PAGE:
Those who felt that moving the annual 3GSM World Congress from its long time home, Cannes in Southern France, to Barcelona in Spain, was a mistake were proved emphatically wrong last week. With more than 50,000 visitors (up from 33,000+ in 2005) and more than 960 stands (up by 47% from 2005), the 2006 event was a massive success. Organisers Informa were justly pleased with this surge in revenue, which was backed by daily newspapers weighty with advertising. It was also presumably particularly satisfying to Informa as this will be the last year the company has full control of the event, the 2007 show being organized by the GSM Association (GSMA).
It was the GSMA that started the week in dramatic fashion with a press conference at which 15 of the world's largest GSM operators announced plans to jointly develop and introduce instant messaging (IM) services. This joint activity represents something of a volte-face as only a few months ago many of these operators were either doing one-on-one deals with the likes of AOL and MSN or denying that there was any possibility of them introducing IM on the grounds that it would cannibalise their existing messaging revenues. Some commentators on this new initiative, code named Personal IM, see it as a tacit admission that MMS (Multimedia Messaging Service), widely hyped as the evolution of the wildly successful SMS, has failed to achieve its objectives. To a man, the operator representatives denied that IM would cannibalize SMS.
'Personal IM will build on the popularity of text messaging by adding presence information, instant delivery and the ability to see an entire conversation,' suggested Vodafone CEO Arun Sarun.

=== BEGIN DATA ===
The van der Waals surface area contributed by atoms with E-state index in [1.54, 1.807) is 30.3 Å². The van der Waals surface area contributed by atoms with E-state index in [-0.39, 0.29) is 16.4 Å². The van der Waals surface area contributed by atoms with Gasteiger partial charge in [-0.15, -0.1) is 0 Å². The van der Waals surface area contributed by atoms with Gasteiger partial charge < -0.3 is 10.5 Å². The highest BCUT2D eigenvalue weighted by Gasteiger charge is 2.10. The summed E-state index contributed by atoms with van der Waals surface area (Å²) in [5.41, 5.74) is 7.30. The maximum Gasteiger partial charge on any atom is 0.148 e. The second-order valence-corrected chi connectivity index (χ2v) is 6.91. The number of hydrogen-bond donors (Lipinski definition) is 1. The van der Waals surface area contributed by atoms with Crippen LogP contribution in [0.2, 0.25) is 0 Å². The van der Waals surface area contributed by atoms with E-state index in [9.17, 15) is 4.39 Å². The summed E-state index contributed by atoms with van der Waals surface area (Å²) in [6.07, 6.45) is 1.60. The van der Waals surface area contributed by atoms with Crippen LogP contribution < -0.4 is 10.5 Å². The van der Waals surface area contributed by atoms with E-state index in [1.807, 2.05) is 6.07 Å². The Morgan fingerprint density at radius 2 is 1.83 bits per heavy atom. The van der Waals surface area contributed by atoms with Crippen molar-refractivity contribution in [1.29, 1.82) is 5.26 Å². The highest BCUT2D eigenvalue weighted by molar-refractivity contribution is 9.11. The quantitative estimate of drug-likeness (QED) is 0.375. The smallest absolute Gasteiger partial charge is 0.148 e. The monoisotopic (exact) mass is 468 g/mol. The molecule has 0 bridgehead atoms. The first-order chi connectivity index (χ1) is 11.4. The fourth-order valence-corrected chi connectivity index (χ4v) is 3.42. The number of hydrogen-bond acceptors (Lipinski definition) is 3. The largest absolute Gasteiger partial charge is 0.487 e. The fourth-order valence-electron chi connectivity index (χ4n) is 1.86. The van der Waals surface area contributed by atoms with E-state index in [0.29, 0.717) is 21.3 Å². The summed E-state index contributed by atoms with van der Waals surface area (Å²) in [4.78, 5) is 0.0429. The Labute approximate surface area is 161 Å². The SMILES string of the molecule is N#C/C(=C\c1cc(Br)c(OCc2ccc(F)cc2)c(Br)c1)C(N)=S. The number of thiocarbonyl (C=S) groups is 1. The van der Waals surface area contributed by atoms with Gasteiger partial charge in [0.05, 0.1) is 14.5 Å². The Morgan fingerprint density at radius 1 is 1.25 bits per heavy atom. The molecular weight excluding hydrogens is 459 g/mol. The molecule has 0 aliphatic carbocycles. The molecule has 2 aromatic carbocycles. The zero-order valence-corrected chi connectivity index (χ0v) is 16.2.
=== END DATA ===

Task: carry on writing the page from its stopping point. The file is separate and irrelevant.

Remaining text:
'I believe that IM and SMS will complement each other,' said Rene Oberman, CEO of T-Mobile, 'messaging will trigger more messaging.'
The problem facing operators looking to cash in on the success of IM in the fixed-line environment is that services such as MSN Messenger, AOL and Yahoo are free, a word which strikes fear into the hearts of mobile operators. As the average IM conversation consists of more than twenty messages, cost is a real issue.
Apparently Personal IM users will only pay to send messages not to receive them, although whether this will be enough to tempt existing fixed line IM addicts to switch is the great unknown factor. Commenting on the announcement, Tommy Volsen, VP marketing and co-founder of IM experts Followap, was not unnaturally very positive. 'Agreeing to mutually interconnect opens the door for the networks to capitalize on millions of IM Messaging aware SMS users who are ready to adopt PIM but will insist on being able to communicate irrespective of network.'
Volsen went on to say that marketing Instant Messaging under their own brands would enable these operators to define their territory, declaring them to be the communication provider for their customers. This strategy, he said, would secure the network's investment in brand value, enabling them to confidently invest in Instant Messaging, and at the same time strengthening services to customers.
Despite the pre-show hype that 2006 would be the year of IMS, there was surprisingly little buzz on this subject around the halls.
Oh well, another 3GSM, different venue, same old faces, more hot technology -- and still customers cling to boring old voice and SMS. Perhaps it will be different at 3GSM 2007 -- which will again be in Barcelona -- but then again perhaps not.